Metagenomic approaches are well suited expand knowledge and comprehension of the diversity, ecology, evolution and functional potential of the natural marine microbial world [11, 24, 25]. Using such approaches we characterized the microbial community in equatorial open waters of the Indian Ocean, with focus on photoautotrophic picocyanobacteria. Metagenomic analyses were based on microbial samples collected along a transect (18 Stations) stretching from The Indonesian Through flow in the east towards coastal areas off the coast of Tanzania and southwards outside Madagascar in the west (approx. 10°S to 20°S). The marine picocyanobacterial genera Prochlorococcus and Synechococcus were specifically targeted and their genetic biogeography was determined using the phylogeny of light-harvesting protein systems. Analyses of our metagenomic dataset suggested a community that contains mostly clades present in several locations of the Pacific and Atlantic Oceans (GOSI stations), but also other clades, which appear to be restricted to the Indian Ocean or to the Indian Ocean plus one of the other two basins (Atlantic or Pacific). Shifts in ecological distribution related to local conditions and underlying picocyanobacteria biogeography are also apparent. Habitat reconstruction analyses indicate the ancestral nature of Synechococcus coastal strains and suggest that they are the progenitors of the small and dominant open ocean Prochlorococcus spp. dominate contemporary oceans.

Material and Methods

Sampling and metadata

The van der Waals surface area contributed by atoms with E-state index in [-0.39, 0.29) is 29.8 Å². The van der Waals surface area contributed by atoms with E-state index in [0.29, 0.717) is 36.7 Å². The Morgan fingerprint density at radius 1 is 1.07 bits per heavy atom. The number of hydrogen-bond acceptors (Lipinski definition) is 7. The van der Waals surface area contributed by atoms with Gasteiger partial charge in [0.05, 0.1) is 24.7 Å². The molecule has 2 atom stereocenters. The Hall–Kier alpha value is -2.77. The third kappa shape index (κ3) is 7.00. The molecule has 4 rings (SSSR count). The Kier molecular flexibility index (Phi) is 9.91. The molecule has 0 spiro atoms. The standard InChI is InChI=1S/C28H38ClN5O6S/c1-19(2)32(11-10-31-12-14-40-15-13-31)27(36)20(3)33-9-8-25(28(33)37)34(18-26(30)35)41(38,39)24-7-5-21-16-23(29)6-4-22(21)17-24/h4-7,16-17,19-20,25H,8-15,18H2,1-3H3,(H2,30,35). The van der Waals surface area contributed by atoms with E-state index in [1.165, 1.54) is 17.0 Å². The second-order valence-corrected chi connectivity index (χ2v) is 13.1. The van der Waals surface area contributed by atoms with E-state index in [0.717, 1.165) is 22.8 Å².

Sampling and metadata at each location were previously described by Rusch et al. and Williamson et al. [17, 26]. S1 Table contains a summary of the metadata from all the 18 Indian Ocean samples investigated in the present study. Briefly, surface water samples (400 L) were collected from 16 sites from the tropical Indian Ocean between August and October 2005 aboard the S/V Sorcerer II. Two additional sites were sampled off the island of Zanzibar, Tanzania using alternate vessels (Fig 1; S1 Table). Permission for sampling in territorial waters was obtained from the following authorities: GS148 and GS149 (Tanzania): Director of Co-ordination, Chief Minister’s Office, Revolutionary Government of Zanzibar (permission received September, 2005); GOS108 Cocos Keeling Islands (territory of Australia National Biodiversity Section): Department of the Environment, Commonwealth of Australia (agreement signed November 4, 2004); GS116 and GS117 (Seychelles): Principal Secretary, Nature and Conservation, Ministry of Environment and Natural Resources, Republic of Seychelles (agreement signed August 18, 2005); GS120 (Madagascar): National Ministry of Education and Scientific Research, Republic of Madagascar (permission received September 8, 2005). The rest of the samples were obtained from International Waters and not requiring sampling permits. The microbial community was prefiltered using a 20 μm mesh Nytex net (General Oceanics) and size fractionated by serial filtration through 3.0, 0.8, and 0.1 μm membrane filters (Millipore). Iron concentrations were obtained by simulation using the ocean biogeochemical element cycling (BEC) model [17]. In addition, nitrate and phosphate monthly averages were derived from the NODC World Ocean Atlas [27]. Additional sequences from several Atlantic and Pacific Ocean samples from GOSI (S1 Table) were also included in the present study for comparative purposes.